This book explores the transforming political climate of several emerging powers—Turkey, China, and India—and the key role think tanks play in that transformation. With case studies from three think tanks, the authors uncover the unique challenges that emerging power think tanks face in gaining recognition as global tanks and how networks will influence this process. To do so, they first establish what it means to be a global think tank in the context of emerging powers. Next, they provide the three case studies beginning with an examination of the Observer Research Foundation, a prominent Indian think tank, followed by a study of China’s Chongyang Institute for Financial Studies, and concluding with a discussion on the Economic Policy Research Foundation of Turkey. Following these case studies, the authors further explore the dynamic of a think tank network with remarks from presidents of think tanks in the T20 think tank network.
"In cooperation with the Center for Security Studies, Edmund A. Walsh School of Foreign Service, Georgetown University" -- Title page.
Government and individual policymakers throughout the developed and developing world face the common problem of bringing expert knowledge to bear in government decision making. Policymakers need understandable, reliable, accessible, and useful information about the societies they govern. They also need to know how current policies are working, as well as possible alternatives and their likely costs and consequences. This expanding need has fostered the growth of independent public policy research organizations, commonly known as think tanks. Think Tanks and Civil Societies analyzes their growth, scope, and constraints, while providing institutional profiles of such organizations in every region of the world. Beginning with North America, contributors analyze think tank development past and future, consider their relationship to the general political culture, and provide detailed looks at such examples as the Heritage Foundation and the Institute for Research on Public Policy. A historical and subregional overview of think tanks throughout Europe notes the emphasis on European Union issues and points to a dramatic rise in the number and influence of free market institutes across the continent. Think tanks in Germany, Spain, and France are profiled with respect to national politics and cultures. Advanced industrial nations of northern Asia are compared and contrasted, revealing a greater need for independent policy voices. Moving to countries undergoing economic transition, contributors deal with challenges posed in Russia and the former Soviet bloc and their think tanks' search for influence, independence, and sustainability. Other chapters deal with the developing countries of Africa, Asia, the Middle East, and Latin America, finding that the number, quality, and independence of think tanks is largely determined by the degree of democracy in individual nations.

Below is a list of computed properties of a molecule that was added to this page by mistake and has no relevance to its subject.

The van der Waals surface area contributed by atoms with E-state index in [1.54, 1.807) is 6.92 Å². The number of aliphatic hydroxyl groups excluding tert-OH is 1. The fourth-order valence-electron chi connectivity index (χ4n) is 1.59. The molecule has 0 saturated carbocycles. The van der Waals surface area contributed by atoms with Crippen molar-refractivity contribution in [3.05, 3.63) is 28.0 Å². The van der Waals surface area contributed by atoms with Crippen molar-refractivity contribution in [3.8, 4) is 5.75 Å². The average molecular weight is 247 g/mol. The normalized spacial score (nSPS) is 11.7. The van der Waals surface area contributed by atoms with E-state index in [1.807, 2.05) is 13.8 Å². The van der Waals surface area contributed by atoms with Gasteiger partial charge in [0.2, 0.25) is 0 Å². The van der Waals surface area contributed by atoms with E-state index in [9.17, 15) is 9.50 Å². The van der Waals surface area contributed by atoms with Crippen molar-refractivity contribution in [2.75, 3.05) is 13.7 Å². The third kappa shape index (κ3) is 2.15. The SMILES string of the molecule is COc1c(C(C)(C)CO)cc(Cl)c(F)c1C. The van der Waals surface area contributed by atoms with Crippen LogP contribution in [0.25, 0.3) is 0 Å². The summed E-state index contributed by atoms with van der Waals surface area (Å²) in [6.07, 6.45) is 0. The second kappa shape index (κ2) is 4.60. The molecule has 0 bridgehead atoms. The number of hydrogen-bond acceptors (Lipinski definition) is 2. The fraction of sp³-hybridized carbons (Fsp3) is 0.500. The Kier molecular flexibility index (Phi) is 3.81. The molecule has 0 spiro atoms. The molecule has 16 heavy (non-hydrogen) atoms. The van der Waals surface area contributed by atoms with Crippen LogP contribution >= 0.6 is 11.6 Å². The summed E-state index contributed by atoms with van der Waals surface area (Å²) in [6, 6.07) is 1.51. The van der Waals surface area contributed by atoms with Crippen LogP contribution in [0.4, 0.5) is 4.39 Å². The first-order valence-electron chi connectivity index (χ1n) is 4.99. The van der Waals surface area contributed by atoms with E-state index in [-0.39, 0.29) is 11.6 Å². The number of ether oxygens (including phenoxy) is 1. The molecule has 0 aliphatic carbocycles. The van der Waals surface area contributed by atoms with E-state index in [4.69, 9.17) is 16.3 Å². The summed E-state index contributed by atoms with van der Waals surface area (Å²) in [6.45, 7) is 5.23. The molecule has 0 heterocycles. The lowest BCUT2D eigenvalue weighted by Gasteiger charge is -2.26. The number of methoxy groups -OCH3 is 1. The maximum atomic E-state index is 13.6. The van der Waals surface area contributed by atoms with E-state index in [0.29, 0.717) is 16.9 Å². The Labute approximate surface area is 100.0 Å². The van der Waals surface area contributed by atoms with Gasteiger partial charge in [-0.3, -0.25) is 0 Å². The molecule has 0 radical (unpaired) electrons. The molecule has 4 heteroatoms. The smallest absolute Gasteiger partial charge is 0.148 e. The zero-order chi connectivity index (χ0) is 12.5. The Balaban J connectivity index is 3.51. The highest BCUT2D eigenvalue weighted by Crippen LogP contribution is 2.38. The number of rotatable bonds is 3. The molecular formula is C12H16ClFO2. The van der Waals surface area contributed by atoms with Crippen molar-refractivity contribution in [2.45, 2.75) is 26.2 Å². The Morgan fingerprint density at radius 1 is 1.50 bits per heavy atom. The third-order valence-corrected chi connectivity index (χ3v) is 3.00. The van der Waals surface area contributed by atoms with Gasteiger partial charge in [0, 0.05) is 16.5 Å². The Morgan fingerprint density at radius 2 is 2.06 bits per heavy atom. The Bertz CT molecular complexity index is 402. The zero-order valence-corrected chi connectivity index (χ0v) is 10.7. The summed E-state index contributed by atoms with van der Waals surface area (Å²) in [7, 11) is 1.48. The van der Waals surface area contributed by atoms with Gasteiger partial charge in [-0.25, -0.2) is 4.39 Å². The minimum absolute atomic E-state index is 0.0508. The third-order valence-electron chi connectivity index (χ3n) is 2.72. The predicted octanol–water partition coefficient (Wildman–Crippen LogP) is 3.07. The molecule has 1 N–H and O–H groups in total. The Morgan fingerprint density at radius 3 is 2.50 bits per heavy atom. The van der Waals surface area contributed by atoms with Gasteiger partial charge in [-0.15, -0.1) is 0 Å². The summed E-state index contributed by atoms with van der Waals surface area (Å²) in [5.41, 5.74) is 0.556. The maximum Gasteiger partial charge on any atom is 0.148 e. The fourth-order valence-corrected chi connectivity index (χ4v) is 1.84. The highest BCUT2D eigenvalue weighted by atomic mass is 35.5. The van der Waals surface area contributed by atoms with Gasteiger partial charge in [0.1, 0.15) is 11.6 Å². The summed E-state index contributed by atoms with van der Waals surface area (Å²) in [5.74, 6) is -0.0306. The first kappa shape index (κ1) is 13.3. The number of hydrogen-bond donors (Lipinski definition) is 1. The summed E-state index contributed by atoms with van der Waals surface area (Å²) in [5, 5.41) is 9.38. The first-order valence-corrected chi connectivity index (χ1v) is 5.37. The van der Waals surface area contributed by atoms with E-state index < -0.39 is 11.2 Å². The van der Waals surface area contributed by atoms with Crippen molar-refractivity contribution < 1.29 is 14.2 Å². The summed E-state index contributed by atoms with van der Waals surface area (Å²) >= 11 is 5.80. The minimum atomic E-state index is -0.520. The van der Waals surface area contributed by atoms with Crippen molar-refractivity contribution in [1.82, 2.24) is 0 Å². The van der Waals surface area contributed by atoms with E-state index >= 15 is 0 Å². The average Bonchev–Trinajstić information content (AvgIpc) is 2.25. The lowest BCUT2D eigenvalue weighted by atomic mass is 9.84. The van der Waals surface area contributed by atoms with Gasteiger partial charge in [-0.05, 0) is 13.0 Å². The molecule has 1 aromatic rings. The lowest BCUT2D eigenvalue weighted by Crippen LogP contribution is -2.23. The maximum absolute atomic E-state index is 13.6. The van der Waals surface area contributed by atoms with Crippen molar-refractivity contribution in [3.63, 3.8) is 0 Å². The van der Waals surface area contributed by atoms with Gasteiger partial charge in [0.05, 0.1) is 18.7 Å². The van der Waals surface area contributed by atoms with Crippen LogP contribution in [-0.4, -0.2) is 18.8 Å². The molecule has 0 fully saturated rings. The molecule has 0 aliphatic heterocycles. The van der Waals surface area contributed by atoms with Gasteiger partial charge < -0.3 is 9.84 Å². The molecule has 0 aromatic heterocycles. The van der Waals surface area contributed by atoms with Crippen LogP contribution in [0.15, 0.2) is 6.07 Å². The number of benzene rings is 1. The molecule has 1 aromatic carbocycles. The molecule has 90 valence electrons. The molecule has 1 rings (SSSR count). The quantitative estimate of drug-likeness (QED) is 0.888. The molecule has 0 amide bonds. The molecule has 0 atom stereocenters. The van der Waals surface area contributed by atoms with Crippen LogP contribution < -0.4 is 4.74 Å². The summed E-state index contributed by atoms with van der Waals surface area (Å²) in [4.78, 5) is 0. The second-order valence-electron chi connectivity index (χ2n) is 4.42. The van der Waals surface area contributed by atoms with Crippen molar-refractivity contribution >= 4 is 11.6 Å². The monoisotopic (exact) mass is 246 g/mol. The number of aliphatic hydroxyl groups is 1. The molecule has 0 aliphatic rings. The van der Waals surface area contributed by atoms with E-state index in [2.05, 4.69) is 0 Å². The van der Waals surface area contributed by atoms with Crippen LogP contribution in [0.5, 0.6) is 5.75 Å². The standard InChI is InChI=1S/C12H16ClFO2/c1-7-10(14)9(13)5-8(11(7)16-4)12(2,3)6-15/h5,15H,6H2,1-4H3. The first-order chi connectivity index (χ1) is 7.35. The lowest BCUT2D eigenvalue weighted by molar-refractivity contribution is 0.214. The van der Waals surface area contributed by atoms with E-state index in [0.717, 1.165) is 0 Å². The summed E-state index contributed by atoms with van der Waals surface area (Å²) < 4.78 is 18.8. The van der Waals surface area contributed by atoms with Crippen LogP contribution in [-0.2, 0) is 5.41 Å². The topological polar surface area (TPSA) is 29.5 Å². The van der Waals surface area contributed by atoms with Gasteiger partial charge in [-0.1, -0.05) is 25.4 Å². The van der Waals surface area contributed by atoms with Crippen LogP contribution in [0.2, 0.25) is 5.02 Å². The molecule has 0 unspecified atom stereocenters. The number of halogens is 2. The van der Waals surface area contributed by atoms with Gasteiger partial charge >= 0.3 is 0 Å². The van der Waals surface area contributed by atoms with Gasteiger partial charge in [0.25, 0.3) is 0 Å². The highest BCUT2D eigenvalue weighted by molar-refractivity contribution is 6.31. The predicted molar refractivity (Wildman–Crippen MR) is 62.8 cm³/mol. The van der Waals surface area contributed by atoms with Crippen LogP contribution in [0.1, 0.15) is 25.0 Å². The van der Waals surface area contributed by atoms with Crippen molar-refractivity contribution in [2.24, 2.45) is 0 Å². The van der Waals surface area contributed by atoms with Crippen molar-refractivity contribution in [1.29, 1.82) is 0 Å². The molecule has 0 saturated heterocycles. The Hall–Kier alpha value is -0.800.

Struyk, an analyst of housing policy and finance and community development with the Urban Institute was inspired for this account by Russian and Hungarian think tanks he worked with in 1990 and 1991, as well as efforts to create or restructure such bodies in the west. He draws on interviews with people from think tanks and policy makers in Armenia, Bulgaria, Hungary, and the Russian Federation, and with representatives of the donor community both in those countries and elsewhere. Annotation copyrighted by Book News, Inc., Portland, OR